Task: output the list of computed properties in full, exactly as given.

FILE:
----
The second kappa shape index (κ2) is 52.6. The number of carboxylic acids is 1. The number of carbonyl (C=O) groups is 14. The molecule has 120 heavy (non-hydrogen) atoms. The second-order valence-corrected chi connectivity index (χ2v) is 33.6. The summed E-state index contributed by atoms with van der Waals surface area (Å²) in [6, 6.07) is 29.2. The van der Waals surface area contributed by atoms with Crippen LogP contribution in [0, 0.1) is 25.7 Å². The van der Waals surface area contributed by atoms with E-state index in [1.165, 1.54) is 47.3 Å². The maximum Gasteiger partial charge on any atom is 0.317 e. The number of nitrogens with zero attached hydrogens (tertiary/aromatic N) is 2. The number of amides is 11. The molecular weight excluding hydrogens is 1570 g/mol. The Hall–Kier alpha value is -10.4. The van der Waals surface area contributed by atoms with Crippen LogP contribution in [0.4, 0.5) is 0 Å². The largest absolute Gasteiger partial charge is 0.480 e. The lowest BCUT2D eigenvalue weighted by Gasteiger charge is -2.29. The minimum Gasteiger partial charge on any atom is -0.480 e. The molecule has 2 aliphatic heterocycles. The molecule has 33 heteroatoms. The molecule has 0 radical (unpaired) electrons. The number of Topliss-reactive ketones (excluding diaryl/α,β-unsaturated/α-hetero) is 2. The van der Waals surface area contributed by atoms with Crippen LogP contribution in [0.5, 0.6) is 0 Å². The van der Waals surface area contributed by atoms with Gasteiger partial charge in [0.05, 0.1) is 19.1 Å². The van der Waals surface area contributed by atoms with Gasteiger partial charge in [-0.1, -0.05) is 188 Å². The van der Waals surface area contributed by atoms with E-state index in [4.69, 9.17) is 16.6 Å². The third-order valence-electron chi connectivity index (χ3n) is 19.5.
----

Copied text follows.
The second kappa shape index (κ2) is 52.6. The number of carboxylic acids is 1. The number of carbonyl (C=O) groups is 14. The molecule has 120 heavy (non-hydrogen) atoms. The second-order valence-corrected chi connectivity index (χ2v) is 33.6. The summed E-state index contributed by atoms with van der Waals surface area (Å²) in [6, 6.07) is 29.2. The van der Waals surface area contributed by atoms with Crippen LogP contribution in [0, 0.1) is 25.7 Å². The van der Waals surface area contributed by atoms with E-state index in [1.165, 1.54) is 47.3 Å². The maximum Gasteiger partial charge on any atom is 0.317 e. The number of nitrogens with zero attached hydrogens (tertiary/aromatic N) is 2. The number of amides is 11. The molecular weight excluding hydrogens is 1570 g/mol. The Hall–Kier alpha value is -10.4. The van der Waals surface area contributed by atoms with Crippen LogP contribution in [0.4, 0.5) is 0 Å². The largest absolute Gasteiger partial charge is 0.480 e. The lowest BCUT2D eigenvalue weighted by Gasteiger charge is -2.29. The minimum Gasteiger partial charge on any atom is -0.480 e. The molecule has 2 aliphatic heterocycles. The molecule has 33 heteroatoms. The molecule has 0 radical (unpaired) electrons. The number of Topliss-reactive ketones (excluding diaryl/α,β-unsaturated/α-hetero) is 2. The van der Waals surface area contributed by atoms with Crippen LogP contribution in [0.5, 0.6) is 0 Å². The van der Waals surface area contributed by atoms with Gasteiger partial charge in [0.05, 0.1) is 19.1 Å². The van der Waals surface area contributed by atoms with Gasteiger partial charge in [-0.1, -0.05) is 188 Å². The van der Waals surface area contributed by atoms with E-state index in [4.69, 9.17) is 16.6 Å². The third-order valence-electron chi connectivity index (χ3n) is 19.5.